Former McCartney team owner Clark jailed for fraud

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Julian Clark, the man behind the ill-fated Linda McCartney team, was jailed for three-and-a-half years on Friday after pleading guilty to defrauding 19 separate victims in Kent.

Maidstone Crown Court heard how Clark, 45, managed to obtain more than £700,000 over a three year period between November 2006 and December 2009.

He was charged with 21 counts of fraud and two counts of obtaining money by deception. Two counts of obtaining money by deception were ordered to lie on file.

Clark has previously been sentenced to six months in prison ten years ago for a series of similar fraud offences.

Neither jail term is directly linked to the demise of the Linda McCartney team in early 2001.

Innocent victims

Although he lived in Leatherhead, Surrey, the majority of Clark's victims were Kent-based friends, colleagues and family members. The court was told that he managed to borrow the money by claiming that he could either purchase bankrupt gym equipment, high-value Land Rovers or export motocross bikes to Belgium and Holland, in order to sell them on at a profit.

He offered interest on the money borrowed and promised a quick turnaround, but the repayments never happened. Instead he used the money to provide an income and pay back outstanding loans.

It was noted that Clark had managed to pay back just over £400,000 of the £737,000 he had managed to defraud.

In sentencing, the judge credited Clark for pleading guilty at the first opportunity.

However, he said that while his there was some genuine business dealing, this developed into fraud and dishonest behaviour very quickly.

DC Steve Payne, from Kent Police's commercial crime team, said: "This was a long and complex case and I am pleased that this serial conman has finally been brought to bear for his crimes.

"He targeted his closest friends and family, in some cases taking their life savings, which will have an impact on them for years to come. I hope that this sentence gives them some sense of closure."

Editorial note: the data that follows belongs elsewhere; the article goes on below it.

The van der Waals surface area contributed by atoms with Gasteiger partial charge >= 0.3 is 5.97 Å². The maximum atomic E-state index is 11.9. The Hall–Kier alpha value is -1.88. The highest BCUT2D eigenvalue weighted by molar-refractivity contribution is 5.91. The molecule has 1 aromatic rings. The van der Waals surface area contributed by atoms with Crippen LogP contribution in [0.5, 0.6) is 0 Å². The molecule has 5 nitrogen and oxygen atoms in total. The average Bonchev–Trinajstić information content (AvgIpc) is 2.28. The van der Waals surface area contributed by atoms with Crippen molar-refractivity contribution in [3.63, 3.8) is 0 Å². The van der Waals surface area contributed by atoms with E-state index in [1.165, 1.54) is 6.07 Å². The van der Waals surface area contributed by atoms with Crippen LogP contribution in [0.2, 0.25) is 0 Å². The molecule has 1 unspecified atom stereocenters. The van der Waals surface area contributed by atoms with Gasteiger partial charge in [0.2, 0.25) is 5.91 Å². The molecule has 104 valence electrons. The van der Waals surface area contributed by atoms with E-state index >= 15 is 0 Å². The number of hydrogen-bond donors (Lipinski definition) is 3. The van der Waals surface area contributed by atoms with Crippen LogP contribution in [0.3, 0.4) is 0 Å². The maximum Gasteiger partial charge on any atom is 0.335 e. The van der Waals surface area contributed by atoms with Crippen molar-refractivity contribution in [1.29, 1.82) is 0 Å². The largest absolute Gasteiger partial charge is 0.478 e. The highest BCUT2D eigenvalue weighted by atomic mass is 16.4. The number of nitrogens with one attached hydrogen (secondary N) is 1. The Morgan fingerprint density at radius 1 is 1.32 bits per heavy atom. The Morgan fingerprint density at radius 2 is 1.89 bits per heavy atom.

Excepts from the February 3 2001 issue of Cycling Weekly. By Lionel Birnie

Death of a team

Linda McCartney 2001 jersey

The 2001 jersey - complete with Jaguar logos

When Linda McCartney-Jacob's Creek - Britain's only Continental-based pro team at the time - folded in January 2001, it stunned many who believed they were on the road to bigger and better things.

David McKenzie had won a stage in the previous year's Giro d'Italia, and the team had just signed neo-pro Bradley Wiggins and Max Sciandri to bolster their line up for the forthcoming season.

Clark, whose company OC Racing and Promotions owned the team, had ambition which knew no bounds. He continued to approach riders - most notably Kevin Livingstone, who had helped Lance Armstrong in his first two Tour de France victories - despite the fact that Linda McCartney Foods' new owner, Heinz, had decided not to renew its sponsorship deal for 2001.

It was agreed that Clark could use the prestigious McCartney name and logo to attract new sponsors, but there was no financial agreement.

The beginning of the end came when Jaguar denied it was sponsoring the team. There had been talks but the manufacturer did not want to pursue the opportunity. Nonetheless, Clark went ahead and commissioned Exte-Ondo to produce team jerseys - complete with Jaguar's logo - ready for the Tour Down Under.

Jacob's Creek did agree to have its name on the jersey for the Tour Down Under, but there was never any agreement to sponsor the team for the season.

So, despite having a budget for 2001 approaching £2.5m, Clark did not have a backer prepared to meet even a fraction of the bill. Cycling Weekly reported at the time that, because of debts from the previous season, they owed up to £800,000.

This figure was denied by Clark, but he added he was personally in debt to the tune of £300,000.

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Nick Bull is an NCTJ qualified journalist who has written for a range of titles, as well as being a freelance writer at Beat Media Group, which provides reports for the PA Media wire which is circulated to the likes of the BBC and Eurosport. His work at Cycling Weekly predominantly dealt with professional cycling, and he now holds a role as PR & Digital Manager at SweetSpot Group, which organises the Tour of Britain.